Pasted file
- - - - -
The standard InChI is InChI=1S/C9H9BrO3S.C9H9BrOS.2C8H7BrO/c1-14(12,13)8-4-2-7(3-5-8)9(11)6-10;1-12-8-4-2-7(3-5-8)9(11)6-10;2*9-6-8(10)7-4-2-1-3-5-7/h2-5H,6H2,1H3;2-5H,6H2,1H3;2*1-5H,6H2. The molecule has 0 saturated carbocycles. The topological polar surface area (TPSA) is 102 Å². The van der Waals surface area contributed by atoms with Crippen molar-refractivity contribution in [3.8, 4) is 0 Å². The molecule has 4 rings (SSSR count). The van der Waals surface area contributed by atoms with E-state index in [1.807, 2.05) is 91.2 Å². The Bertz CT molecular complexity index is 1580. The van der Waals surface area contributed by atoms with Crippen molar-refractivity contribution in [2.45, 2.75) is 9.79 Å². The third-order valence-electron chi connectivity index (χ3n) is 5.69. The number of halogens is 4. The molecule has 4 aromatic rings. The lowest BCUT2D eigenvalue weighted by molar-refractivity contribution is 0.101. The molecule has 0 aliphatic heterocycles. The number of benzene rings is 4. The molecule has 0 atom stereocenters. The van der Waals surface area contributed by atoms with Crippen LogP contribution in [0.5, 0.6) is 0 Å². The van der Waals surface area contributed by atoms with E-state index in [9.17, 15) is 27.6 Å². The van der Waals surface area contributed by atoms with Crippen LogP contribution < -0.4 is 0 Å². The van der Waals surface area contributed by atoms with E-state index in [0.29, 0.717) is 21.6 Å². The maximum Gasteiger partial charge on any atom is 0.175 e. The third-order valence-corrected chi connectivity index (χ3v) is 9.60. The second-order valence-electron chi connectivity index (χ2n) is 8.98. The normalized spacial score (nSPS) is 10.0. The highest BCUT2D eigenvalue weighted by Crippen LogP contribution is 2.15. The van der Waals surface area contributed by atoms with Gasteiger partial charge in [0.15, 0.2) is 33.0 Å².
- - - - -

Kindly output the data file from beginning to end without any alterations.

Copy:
The standard InChI is InChI=1S/C9H9BrO3S.C9H9BrOS.2C8H7BrO/c1-14(12,13)8-4-2-7(3-5-8)9(11)6-10;1-12-8-4-2-7(3-5-8)9(11)6-10;2*9-6-8(10)7-4-2-1-3-5-7/h2-5H,6H2,1H3;2-5H,6H2,1H3;2*1-5H,6H2. The molecule has 0 saturated carbocycles. The topological polar surface area (TPSA) is 102 Å². The van der Waals surface area contributed by atoms with Crippen molar-refractivity contribution in [3.8, 4) is 0 Å². The molecule has 4 rings (SSSR count). The van der Waals surface area contributed by atoms with E-state index in [1.807, 2.05) is 91.2 Å². The Bertz CT molecular complexity index is 1580. The van der Waals surface area contributed by atoms with Crippen molar-refractivity contribution in [2.45, 2.75) is 9.79 Å². The third-order valence-electron chi connectivity index (χ3n) is 5.69. The number of halogens is 4. The molecule has 4 aromatic rings. The lowest BCUT2D eigenvalue weighted by molar-refractivity contribution is 0.101. The molecule has 0 aliphatic heterocycles. The number of benzene rings is 4. The molecule has 0 atom stereocenters. The van der Waals surface area contributed by atoms with Crippen LogP contribution in [0.5, 0.6) is 0 Å². The van der Waals surface area contributed by atoms with E-state index in [9.17, 15) is 27.6 Å². The van der Waals surface area contributed by atoms with Crippen LogP contribution < -0.4 is 0 Å². The van der Waals surface area contributed by atoms with E-state index in [0.29, 0.717) is 21.6 Å². The maximum Gasteiger partial charge on any atom is 0.175 e. The third-order valence-corrected chi connectivity index (χ3v) is 9.60. The second-order valence-electron chi connectivity index (χ2n) is 8.98. The normalized spacial score (nSPS) is 10.0. The highest BCUT2D eigenvalue weighted by Crippen LogP contribution is 2.15. The van der Waals surface area contributed by atoms with Gasteiger partial charge in [0.15, 0.2) is 33.0 Å².